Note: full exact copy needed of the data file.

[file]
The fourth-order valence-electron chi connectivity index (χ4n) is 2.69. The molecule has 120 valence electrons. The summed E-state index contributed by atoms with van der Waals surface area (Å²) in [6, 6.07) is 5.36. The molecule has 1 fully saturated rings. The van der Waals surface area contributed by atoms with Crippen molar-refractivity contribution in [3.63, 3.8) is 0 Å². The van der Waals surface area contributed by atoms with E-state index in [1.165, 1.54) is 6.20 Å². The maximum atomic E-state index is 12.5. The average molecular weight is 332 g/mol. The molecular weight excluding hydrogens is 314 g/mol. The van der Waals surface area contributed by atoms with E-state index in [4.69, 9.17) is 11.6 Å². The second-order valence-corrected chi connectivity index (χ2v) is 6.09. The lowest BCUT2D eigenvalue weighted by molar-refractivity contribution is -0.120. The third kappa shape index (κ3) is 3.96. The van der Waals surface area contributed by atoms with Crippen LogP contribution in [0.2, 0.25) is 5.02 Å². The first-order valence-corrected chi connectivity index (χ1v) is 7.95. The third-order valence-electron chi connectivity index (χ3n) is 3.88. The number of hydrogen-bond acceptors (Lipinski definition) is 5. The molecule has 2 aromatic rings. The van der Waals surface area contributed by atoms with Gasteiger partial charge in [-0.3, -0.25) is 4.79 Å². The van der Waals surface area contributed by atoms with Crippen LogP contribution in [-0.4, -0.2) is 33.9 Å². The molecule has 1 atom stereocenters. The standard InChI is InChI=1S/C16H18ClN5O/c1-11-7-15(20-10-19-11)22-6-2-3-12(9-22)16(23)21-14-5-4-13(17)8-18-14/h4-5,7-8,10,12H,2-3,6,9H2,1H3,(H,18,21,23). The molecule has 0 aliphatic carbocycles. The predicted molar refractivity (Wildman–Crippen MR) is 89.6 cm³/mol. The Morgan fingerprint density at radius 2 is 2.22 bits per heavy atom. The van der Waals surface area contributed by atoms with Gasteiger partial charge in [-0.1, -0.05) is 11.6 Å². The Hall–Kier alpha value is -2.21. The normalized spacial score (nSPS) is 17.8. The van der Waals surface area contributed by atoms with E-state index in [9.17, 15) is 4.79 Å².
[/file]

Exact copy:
The fourth-order valence-electron chi connectivity index (χ4n) is 2.69. The molecule has 120 valence electrons. The summed E-state index contributed by atoms with van der Waals surface area (Å²) in [6, 6.07) is 5.36. The molecule has 1 fully saturated rings. The van der Waals surface area contributed by atoms with Crippen molar-refractivity contribution in [3.63, 3.8) is 0 Å². The van der Waals surface area contributed by atoms with E-state index in [1.165, 1.54) is 6.20 Å². The maximum atomic E-state index is 12.5. The average molecular weight is 332 g/mol. The molecular weight excluding hydrogens is 314 g/mol. The van der Waals surface area contributed by atoms with E-state index in [4.69, 9.17) is 11.6 Å². The second-order valence-corrected chi connectivity index (χ2v) is 6.09. The lowest BCUT2D eigenvalue weighted by molar-refractivity contribution is -0.120. The third kappa shape index (κ3) is 3.96. The van der Waals surface area contributed by atoms with Crippen LogP contribution in [0.2, 0.25) is 5.02 Å². The first-order valence-corrected chi connectivity index (χ1v) is 7.95. The third-order valence-electron chi connectivity index (χ3n) is 3.88. The number of hydrogen-bond acceptors (Lipinski definition) is 5. The molecule has 2 aromatic rings. The van der Waals surface area contributed by atoms with Gasteiger partial charge in [-0.3, -0.25) is 4.79 Å². The van der Waals surface area contributed by atoms with Crippen LogP contribution in [-0.4, -0.2) is 33.9 Å². The molecule has 1 atom stereocenters. The standard InChI is InChI=1S/C16H18ClN5O/c1-11-7-15(20-10-19-11)22-6-2-3-12(9-22)16(23)21-14-5-4-13(17)8-18-14/h4-5,7-8,10,12H,2-3,6,9H2,1H3,(H,18,21,23). The molecule has 0 aliphatic carbocycles. The predicted molar refractivity (Wildman–Crippen MR) is 89.6 cm³/mol. The Morgan fingerprint density at radius 2 is 2.22 bits per heavy atom. The van der Waals surface area contributed by atoms with Gasteiger partial charge in [-0.1, -0.05) is 11.6 Å². The Hall–Kier alpha value is -2.21. The normalized spacial score (nSPS) is 17.8. The van der Waals surface area contributed by atoms with E-state index in [9.17, 15) is 4.79 Å².